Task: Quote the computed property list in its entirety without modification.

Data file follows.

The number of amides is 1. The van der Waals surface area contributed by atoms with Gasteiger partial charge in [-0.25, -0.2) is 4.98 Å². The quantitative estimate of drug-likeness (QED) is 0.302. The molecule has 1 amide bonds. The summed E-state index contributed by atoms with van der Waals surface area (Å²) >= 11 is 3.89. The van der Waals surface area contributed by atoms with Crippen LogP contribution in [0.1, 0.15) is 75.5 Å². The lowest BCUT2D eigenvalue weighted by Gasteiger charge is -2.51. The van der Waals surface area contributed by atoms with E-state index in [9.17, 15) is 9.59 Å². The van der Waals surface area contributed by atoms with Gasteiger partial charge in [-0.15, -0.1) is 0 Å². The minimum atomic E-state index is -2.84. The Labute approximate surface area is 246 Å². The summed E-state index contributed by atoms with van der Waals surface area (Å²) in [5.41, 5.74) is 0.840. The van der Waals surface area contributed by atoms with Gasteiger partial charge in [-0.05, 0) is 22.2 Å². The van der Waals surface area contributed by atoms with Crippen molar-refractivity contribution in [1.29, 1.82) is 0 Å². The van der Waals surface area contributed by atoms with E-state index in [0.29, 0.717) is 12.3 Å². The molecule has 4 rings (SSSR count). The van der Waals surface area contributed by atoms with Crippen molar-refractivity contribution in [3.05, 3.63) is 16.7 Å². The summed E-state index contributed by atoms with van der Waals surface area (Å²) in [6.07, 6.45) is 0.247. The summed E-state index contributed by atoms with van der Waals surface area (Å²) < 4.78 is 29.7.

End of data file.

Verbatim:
The number of amides is 1. The van der Waals surface area contributed by atoms with Gasteiger partial charge in [-0.25, -0.2) is 4.98 Å². The quantitative estimate of drug-likeness (QED) is 0.302. The molecule has 1 amide bonds. The summed E-state index contributed by atoms with van der Waals surface area (Å²) >= 11 is 3.89. The van der Waals surface area contributed by atoms with Crippen LogP contribution in [0.1, 0.15) is 75.5 Å². The lowest BCUT2D eigenvalue weighted by Gasteiger charge is -2.51. The van der Waals surface area contributed by atoms with E-state index in [9.17, 15) is 9.59 Å². The van der Waals surface area contributed by atoms with Gasteiger partial charge in [-0.15, -0.1) is 0 Å². The minimum atomic E-state index is -2.84. The Labute approximate surface area is 246 Å². The summed E-state index contributed by atoms with van der Waals surface area (Å²) in [5.41, 5.74) is 0.840. The van der Waals surface area contributed by atoms with Gasteiger partial charge in [-0.05, 0) is 22.2 Å². The van der Waals surface area contributed by atoms with Crippen molar-refractivity contribution in [1.29, 1.82) is 0 Å². The van der Waals surface area contributed by atoms with E-state index in [0.29, 0.717) is 12.3 Å². The molecule has 4 rings (SSSR count). The van der Waals surface area contributed by atoms with Crippen molar-refractivity contribution in [3.05, 3.63) is 16.7 Å². The summed E-state index contributed by atoms with van der Waals surface area (Å²) in [6.07, 6.45) is 0.247. The summed E-state index contributed by atoms with van der Waals surface area (Å²) < 4.78 is 29.7.